Jack Knox: Strange new word — flattening the curve, one dandelion at a time

‘You know you can’t kill them all, right?”

She was on the deck, watching me uproot dandelions from the back lawn. Dozens and dozens of dandelions that suddenly flowered from nowhere, just like all those buy-cheap-masks scams that pop up in your e-mail.

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“I know,” I replied, “but I can flatten the curve.”

This is my self-isolation goal now, staying on top of the dandelions before they spread out of control. As soon as those little yellow heads appear, boom, out they come, expelled from civil society like a Costco hoarder.

Then, every day at 3 p.m., I drag a makeshift podium into the middle of the lawn and announce the daily tally: “Today we identified 55 new dandelions, which were immediately isolated in the old garbage can next to the wheelbarrow. This brings this spring’s total to 268.”

A month ago such behaviour would have been seen as nuts. Today, it’s simply divorce-worthy. People understand the reference. They get what you mean when you talk about flattening the curve, a phrase that first appeared in the Times Colonist just a few weeks (really? wasn’t it years?) ago.

We have, in fact, adopted a whole new lexicon, comfortably spitting out terms we had never wrapped our tongues around before: “coronavirus,” “shelter in place,” “PPEs” and “Trump said what?!?” (OK, that last one’s not new).

We can hair-split the difference between “self-quarantine” and “self-isolate,” know the distinction between “pandemic” and “epidemic,” and will confidently weigh in on whether it’s better to refer to “physical” rather than “social” distancing.

So common have some terms suddenly become that Merriam Webster, which usually only recognizes new words once they have proven their staying power, revamped its online dictionary March 18, adding or redefining the likes of “contact tracing” and “community spread.”

“Because the COVID-19 crisis has developed at such a rapid pace and some of the words and ideas associated with the crisis are themselves new, we have made an unscheduled update for words connected with the disease and responses to it,” the publisher announced. Note that the name COVID-19 itself was used for the first time on Feb. 11.

Maybe our familiarity with this new, strange vocabulary will be a short-term thing, similar to the way we all start talking like English soccer (er, football) commentators when the World Cup rolls around every four years: “France led one-nil at the hour but Nigeria equalized in stoppage time.”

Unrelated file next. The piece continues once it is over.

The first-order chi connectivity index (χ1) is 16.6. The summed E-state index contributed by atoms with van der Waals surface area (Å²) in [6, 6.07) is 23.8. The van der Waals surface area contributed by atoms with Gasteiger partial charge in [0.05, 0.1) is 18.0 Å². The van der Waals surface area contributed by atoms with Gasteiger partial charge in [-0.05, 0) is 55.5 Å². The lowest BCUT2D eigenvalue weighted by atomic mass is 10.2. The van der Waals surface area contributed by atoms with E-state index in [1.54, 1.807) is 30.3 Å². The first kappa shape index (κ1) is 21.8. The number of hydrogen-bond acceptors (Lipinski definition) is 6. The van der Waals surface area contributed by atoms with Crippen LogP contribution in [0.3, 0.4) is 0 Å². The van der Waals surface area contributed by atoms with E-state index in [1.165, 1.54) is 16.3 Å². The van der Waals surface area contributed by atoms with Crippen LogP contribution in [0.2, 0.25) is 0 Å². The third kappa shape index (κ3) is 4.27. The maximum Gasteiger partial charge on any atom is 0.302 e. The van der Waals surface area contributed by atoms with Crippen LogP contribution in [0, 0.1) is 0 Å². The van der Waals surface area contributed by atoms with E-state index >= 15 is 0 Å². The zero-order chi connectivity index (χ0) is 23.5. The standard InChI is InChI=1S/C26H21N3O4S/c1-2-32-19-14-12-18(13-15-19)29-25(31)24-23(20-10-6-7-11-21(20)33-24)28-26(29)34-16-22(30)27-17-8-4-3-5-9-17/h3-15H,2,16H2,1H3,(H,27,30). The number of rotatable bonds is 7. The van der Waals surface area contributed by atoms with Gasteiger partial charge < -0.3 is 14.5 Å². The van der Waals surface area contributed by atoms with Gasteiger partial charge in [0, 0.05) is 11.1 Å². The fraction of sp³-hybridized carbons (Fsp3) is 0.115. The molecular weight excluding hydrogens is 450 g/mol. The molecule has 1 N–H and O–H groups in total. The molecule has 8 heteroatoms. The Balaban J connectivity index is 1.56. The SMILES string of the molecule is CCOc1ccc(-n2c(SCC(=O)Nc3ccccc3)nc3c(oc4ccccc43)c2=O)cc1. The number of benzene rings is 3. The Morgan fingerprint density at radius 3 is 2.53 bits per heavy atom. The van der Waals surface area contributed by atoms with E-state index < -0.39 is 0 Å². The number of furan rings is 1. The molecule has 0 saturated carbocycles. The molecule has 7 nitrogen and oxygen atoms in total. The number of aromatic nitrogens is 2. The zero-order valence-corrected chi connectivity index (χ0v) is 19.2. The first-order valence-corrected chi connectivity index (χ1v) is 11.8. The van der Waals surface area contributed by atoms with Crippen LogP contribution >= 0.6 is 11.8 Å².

Not likely, though. Chances are “flattening the curve” and “social distancing” will become embedded, just as such words as “staycation,” “microblogging,” “turducken” and “cheeseball” (the human variety) have all stayed with us since being added to the Oxford Dictionary of English in 2010.

On the other hand (and speaking of the World Cup) you don’t hear much anymore from one of that year’s other additions, “vuvuzela,” the annoying noisemaker/horn whose monotonous drone provided the soundtrack to that year’s soccer finals in South Africa.

Words and expressions come and go. “You sound like a broken record” and “a penny for your thoughts” are now as obsolete as “hold your horses” (though we still talk about “dialling” numbers and say “I’m hanging up now” even though rotary phones with actual hooks disappeared around the same time as your Bay City Rollers album).

Similarly, allusions to historical events can become meaningless as history fades. In newsrooms, journalists are now admonished to refrain from appending the suffix “gate” to every scandal du jour. Where it was once common to default to Tunagate (1985), Bingogate (1995), Shawinigate (1999) or Casinogate (also 1999), by the time Tom Brady played with his balls and gave us Deflategate (2015) many had forgotten, or never heard of, the Watergate break-in of 1972. The kids in Grade 12 today weren’t even born when 9/11 happened, so how are they supposed to remember Richard Nixon and G. Gordon Liddy?

Pop-culture references have even narrower windows. After a burglar was convicted of breaking into Burton Cummings’ Saanich Peninsula house, but not sent to prison, I wrote what I thought was a brilliant headline: “He got, got, got, got, got no time.” For those of you staring blankly at the page, Cummings was lead singer for a popular band called the Guess Who, and they played a song that went. … Oh, never mind.

I’m going to hang up now and go do my best to flatten the curve. Language adapts. So can we.

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